In this problem, we'd follow the rules of order of operations to simplify to:

100 ÷ 4 (5)

25(5)

125

125 is the correct answer in this example. But what about people who swear the expression simplifies to 5? Are they wrong? This is a common mistake. One of the reasons this problem causes so many arguments online is because of the division symbol. The problem is sometimes interpreted to mean:

Another reason this PEMDAS problem causes kids and adults alike to argue (I actually had to ban PEMDAS problems from my Facebook group because they always causes arguments!) is because of the 4(2 + 3). It's almost instinct to distribute that 4 into the parenthesis. But if we did this, we'd be ignoring the order of operations rules.

This, coupled with the belief that the ÷ symbol may have evolved from a fraction with dots for the numerator and denominator, make us really want to put that 4(2 + 3) in the denominator and multiply first. But as the original order of operations problem stands, 100 ÷ 4(2 + 3) = 125.

It's always fun reading the comments section when these problems come up on Facebook. Well, maybe fun and frustrating!

In this post, I also want to share a few fun order of operations activities for your students. Whether you're introducing the concept of the order of operations or are looking to reinforce student understanding through additional practice problems, the activities in this post have you covered.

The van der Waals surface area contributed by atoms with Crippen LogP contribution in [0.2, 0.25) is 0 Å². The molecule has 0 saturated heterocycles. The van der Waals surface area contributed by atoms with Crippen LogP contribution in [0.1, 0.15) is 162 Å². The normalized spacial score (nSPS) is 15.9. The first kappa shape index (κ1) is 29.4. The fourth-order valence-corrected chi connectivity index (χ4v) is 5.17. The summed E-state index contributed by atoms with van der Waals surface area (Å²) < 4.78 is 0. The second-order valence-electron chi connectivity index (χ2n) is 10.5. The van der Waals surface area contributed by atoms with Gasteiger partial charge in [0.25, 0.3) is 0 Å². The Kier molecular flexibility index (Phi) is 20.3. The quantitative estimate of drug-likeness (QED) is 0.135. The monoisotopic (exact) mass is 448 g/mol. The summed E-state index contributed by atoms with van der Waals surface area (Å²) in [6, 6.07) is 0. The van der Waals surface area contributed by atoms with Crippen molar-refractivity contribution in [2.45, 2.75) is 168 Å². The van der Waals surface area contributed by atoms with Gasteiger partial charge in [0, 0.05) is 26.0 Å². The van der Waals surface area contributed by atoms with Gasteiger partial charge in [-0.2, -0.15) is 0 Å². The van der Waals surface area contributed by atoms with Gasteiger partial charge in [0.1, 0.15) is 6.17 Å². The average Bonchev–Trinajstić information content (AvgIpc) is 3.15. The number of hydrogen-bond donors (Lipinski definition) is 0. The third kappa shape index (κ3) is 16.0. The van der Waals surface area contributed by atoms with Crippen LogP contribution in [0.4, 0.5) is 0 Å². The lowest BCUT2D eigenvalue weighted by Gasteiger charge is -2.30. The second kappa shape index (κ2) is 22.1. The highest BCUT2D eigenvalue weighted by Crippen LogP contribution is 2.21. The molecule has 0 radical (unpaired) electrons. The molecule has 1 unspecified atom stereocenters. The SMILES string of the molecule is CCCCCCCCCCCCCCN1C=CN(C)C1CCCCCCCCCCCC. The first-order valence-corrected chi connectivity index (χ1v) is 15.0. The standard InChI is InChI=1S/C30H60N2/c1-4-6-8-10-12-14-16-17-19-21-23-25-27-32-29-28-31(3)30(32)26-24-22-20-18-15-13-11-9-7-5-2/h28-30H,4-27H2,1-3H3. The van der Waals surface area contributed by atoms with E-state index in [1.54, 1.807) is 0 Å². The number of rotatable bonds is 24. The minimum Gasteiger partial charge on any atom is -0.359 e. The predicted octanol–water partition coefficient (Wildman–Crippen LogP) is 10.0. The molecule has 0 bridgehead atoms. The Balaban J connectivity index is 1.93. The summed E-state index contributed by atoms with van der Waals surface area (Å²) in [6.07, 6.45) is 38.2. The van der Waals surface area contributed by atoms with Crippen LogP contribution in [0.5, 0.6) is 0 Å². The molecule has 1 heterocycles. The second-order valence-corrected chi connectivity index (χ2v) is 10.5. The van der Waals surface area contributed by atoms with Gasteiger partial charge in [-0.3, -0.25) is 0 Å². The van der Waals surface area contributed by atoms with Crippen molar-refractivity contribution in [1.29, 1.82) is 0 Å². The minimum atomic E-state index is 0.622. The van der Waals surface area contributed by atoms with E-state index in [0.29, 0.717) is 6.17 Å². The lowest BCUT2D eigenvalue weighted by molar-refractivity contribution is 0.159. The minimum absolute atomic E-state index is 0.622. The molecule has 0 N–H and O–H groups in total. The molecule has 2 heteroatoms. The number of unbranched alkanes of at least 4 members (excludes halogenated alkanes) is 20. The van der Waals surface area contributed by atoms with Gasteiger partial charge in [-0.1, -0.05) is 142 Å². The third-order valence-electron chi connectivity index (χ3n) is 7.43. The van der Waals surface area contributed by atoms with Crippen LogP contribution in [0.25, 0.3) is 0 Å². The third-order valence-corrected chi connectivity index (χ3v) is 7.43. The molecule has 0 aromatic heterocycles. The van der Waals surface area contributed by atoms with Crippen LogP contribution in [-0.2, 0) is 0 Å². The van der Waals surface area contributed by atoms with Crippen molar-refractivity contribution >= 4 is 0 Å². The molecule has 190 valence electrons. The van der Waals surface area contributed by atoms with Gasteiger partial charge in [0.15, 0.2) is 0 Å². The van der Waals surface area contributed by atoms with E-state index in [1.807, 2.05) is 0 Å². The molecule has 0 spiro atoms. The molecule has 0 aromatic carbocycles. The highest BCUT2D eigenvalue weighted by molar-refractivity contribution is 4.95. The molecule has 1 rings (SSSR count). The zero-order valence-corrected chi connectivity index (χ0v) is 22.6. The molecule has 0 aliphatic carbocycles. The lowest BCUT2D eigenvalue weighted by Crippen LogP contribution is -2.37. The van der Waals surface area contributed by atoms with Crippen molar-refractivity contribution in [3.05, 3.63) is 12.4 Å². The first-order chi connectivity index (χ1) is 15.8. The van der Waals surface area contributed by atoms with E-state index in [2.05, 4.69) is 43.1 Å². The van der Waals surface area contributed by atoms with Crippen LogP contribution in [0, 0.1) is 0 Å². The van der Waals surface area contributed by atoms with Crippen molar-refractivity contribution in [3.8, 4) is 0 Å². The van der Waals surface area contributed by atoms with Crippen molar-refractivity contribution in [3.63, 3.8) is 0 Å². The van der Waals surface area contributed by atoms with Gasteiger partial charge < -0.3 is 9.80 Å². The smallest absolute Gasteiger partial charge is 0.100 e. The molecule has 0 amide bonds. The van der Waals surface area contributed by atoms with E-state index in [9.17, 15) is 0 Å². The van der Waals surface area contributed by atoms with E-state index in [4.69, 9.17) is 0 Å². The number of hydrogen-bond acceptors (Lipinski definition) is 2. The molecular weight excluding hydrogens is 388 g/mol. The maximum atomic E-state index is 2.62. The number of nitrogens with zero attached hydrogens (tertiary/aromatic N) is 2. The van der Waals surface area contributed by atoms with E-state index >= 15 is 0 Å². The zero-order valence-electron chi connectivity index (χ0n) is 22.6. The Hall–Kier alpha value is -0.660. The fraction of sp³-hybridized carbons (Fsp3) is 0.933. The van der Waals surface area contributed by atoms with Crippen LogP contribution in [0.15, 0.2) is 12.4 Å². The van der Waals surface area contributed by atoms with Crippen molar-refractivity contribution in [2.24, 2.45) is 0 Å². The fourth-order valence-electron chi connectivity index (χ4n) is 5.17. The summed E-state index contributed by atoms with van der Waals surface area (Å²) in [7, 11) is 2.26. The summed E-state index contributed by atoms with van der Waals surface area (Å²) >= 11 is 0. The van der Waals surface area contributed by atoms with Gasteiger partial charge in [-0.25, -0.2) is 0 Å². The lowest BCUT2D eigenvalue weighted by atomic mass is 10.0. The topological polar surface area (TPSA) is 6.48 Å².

**Order of Operations Activities**

Order of operations digital math escape room |

**1: Order of operations digital math escape room activity:** This escape room's answer-validated Google Form requires students to correctly enter each puzzle's code before moving on to the next puzzle. Questions are grouped 4 per puzzle, resulting in five 4-letter codes that will unlock all 5 locks. You can see more digital math escape rooms here.

Order of operations mobile |

**2: Order of operations mobile:** This interactive order of operations reference shows how addition/subtraction and multiplication/division can switch as we read math expressions left to right. You have a choice of making either a PEMDAS, GEMDAS, GEMS, BIMDAS or BEMDAS mobile, depending on the needs of your students. This mobile is part of my blog's free math resource library found here.

Here is a photo of Ms. Williams's order of operations mobile colored by a student.

"2 truths and a lie" order of operations error analysis activity |

**3: "2 truths and a lie" order of operations math error analysis activity: **This error analysis activity will make your students really think about the order of operations. Students identify incorrect statements when presented with solved order of operations problems. Students are then asked to fix each error on their answer sheet.

Order of operations math pennant activity |

**4: Order of operations math pennant activity:**Students review the order of operations in this math pennant activity. Some pennants have more difficult PEMDAS problems than others, allowing you to easily differentiate the activity for your students. Once a pennant is complete, it can be displayed in your classroom to show the world that, "Hey, we know the order of operations!"

**More posts:**

Fun Activities for Teaching Integers

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